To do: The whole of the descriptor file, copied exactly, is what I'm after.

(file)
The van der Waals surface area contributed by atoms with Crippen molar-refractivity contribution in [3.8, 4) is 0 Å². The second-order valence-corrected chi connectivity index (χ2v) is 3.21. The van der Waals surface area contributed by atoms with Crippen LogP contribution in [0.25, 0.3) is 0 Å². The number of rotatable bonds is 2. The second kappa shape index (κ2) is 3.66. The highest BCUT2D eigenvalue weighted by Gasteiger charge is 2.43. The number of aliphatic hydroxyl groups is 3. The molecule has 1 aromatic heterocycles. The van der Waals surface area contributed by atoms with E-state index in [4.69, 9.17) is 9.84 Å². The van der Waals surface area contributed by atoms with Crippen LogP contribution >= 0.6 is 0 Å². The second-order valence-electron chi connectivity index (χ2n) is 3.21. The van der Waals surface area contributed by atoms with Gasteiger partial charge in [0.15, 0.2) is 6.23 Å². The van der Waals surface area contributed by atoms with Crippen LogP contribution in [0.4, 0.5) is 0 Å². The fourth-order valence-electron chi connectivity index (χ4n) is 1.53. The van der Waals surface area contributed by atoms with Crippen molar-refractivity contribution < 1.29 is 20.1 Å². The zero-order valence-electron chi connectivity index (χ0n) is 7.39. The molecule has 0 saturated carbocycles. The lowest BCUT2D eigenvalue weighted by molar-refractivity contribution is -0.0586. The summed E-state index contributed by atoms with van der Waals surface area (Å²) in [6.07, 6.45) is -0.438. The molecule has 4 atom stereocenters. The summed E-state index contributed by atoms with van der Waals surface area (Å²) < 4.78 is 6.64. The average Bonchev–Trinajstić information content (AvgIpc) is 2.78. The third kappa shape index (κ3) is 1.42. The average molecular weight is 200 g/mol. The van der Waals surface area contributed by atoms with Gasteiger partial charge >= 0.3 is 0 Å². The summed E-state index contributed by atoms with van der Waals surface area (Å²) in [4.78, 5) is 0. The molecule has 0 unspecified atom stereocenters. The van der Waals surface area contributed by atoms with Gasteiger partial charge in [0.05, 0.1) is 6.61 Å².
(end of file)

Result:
The van der Waals surface area contributed by atoms with Crippen molar-refractivity contribution in [3.8, 4) is 0 Å². The second-order valence-corrected chi connectivity index (χ2v) is 3.21. The van der Waals surface area contributed by atoms with Crippen LogP contribution in [0.25, 0.3) is 0 Å². The number of rotatable bonds is 2. The second kappa shape index (κ2) is 3.66. The highest BCUT2D eigenvalue weighted by Gasteiger charge is 2.43. The number of aliphatic hydroxyl groups is 3. The molecule has 1 aromatic heterocycles. The van der Waals surface area contributed by atoms with E-state index in [4.69, 9.17) is 9.84 Å². The van der Waals surface area contributed by atoms with Crippen LogP contribution >= 0.6 is 0 Å². The second-order valence-electron chi connectivity index (χ2n) is 3.21. The van der Waals surface area contributed by atoms with Gasteiger partial charge in [0.15, 0.2) is 6.23 Å². The van der Waals surface area contributed by atoms with Crippen LogP contribution in [0.4, 0.5) is 0 Å². The fourth-order valence-electron chi connectivity index (χ4n) is 1.53. The van der Waals surface area contributed by atoms with Crippen molar-refractivity contribution < 1.29 is 20.1 Å². The zero-order valence-electron chi connectivity index (χ0n) is 7.39. The molecule has 0 saturated carbocycles. The lowest BCUT2D eigenvalue weighted by molar-refractivity contribution is -0.0586. The summed E-state index contributed by atoms with van der Waals surface area (Å²) in [6.07, 6.45) is -0.438. The molecule has 4 atom stereocenters. The summed E-state index contributed by atoms with van der Waals surface area (Å²) < 4.78 is 6.64. The average Bonchev–Trinajstić information content (AvgIpc) is 2.78. The third kappa shape index (κ3) is 1.42. The average molecular weight is 200 g/mol. The van der Waals surface area contributed by atoms with Gasteiger partial charge >= 0.3 is 0 Å². The summed E-state index contributed by atoms with van der Waals surface area (Å²) in [4.78, 5) is 0. The molecule has 0 unspecified atom stereocenters. The van der Waals surface area contributed by atoms with Gasteiger partial charge in [0.05, 0.1) is 6.61 Å².